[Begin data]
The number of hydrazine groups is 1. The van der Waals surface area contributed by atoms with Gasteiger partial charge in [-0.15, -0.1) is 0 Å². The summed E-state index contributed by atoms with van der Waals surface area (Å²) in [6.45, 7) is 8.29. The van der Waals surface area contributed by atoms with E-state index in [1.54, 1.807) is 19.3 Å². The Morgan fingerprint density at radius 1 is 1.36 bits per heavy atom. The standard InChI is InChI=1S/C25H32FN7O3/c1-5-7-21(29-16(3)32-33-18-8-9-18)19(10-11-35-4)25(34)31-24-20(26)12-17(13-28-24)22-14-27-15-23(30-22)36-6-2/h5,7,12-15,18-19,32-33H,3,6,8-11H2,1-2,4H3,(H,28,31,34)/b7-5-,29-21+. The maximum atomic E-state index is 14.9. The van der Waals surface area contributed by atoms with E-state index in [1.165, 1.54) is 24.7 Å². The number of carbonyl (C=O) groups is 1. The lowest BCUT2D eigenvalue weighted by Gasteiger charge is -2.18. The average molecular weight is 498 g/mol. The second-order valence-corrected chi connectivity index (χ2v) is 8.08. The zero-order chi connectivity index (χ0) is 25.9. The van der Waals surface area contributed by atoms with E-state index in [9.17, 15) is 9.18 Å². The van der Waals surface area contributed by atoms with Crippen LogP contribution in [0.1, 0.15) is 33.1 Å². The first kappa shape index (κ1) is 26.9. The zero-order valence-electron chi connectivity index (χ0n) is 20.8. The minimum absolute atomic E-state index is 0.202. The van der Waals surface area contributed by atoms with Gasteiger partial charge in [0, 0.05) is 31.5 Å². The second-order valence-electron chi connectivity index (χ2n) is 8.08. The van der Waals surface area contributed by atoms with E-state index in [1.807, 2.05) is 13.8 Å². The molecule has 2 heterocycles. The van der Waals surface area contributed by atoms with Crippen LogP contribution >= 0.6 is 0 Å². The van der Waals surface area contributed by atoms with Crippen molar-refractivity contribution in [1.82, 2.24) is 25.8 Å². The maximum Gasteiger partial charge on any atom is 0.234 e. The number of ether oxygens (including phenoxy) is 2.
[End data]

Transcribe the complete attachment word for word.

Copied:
The number of hydrazine groups is 1. The van der Waals surface area contributed by atoms with Gasteiger partial charge in [-0.15, -0.1) is 0 Å². The summed E-state index contributed by atoms with van der Waals surface area (Å²) in [6.45, 7) is 8.29. The van der Waals surface area contributed by atoms with E-state index in [1.54, 1.807) is 19.3 Å². The Morgan fingerprint density at radius 1 is 1.36 bits per heavy atom. The standard InChI is InChI=1S/C25H32FN7O3/c1-5-7-21(29-16(3)32-33-18-8-9-18)19(10-11-35-4)25(34)31-24-20(26)12-17(13-28-24)22-14-27-15-23(30-22)36-6-2/h5,7,12-15,18-19,32-33H,3,6,8-11H2,1-2,4H3,(H,28,31,34)/b7-5-,29-21+. The maximum atomic E-state index is 14.9. The van der Waals surface area contributed by atoms with E-state index in [1.165, 1.54) is 24.7 Å². The number of carbonyl (C=O) groups is 1. The lowest BCUT2D eigenvalue weighted by Gasteiger charge is -2.18. The average molecular weight is 498 g/mol. The second-order valence-corrected chi connectivity index (χ2v) is 8.08. The zero-order chi connectivity index (χ0) is 25.9. The van der Waals surface area contributed by atoms with E-state index in [9.17, 15) is 9.18 Å². The van der Waals surface area contributed by atoms with Crippen LogP contribution in [0.1, 0.15) is 33.1 Å². The first kappa shape index (κ1) is 26.9. The zero-order valence-electron chi connectivity index (χ0n) is 20.8. The minimum absolute atomic E-state index is 0.202. The van der Waals surface area contributed by atoms with Gasteiger partial charge in [0, 0.05) is 31.5 Å². The second-order valence-electron chi connectivity index (χ2n) is 8.08. The van der Waals surface area contributed by atoms with E-state index in [1.807, 2.05) is 13.8 Å². The molecule has 2 heterocycles. The van der Waals surface area contributed by atoms with Crippen LogP contribution >= 0.6 is 0 Å². The van der Waals surface area contributed by atoms with Crippen molar-refractivity contribution in [1.82, 2.24) is 25.8 Å². The maximum Gasteiger partial charge on any atom is 0.234 e. The number of ether oxygens (including phenoxy) is 2.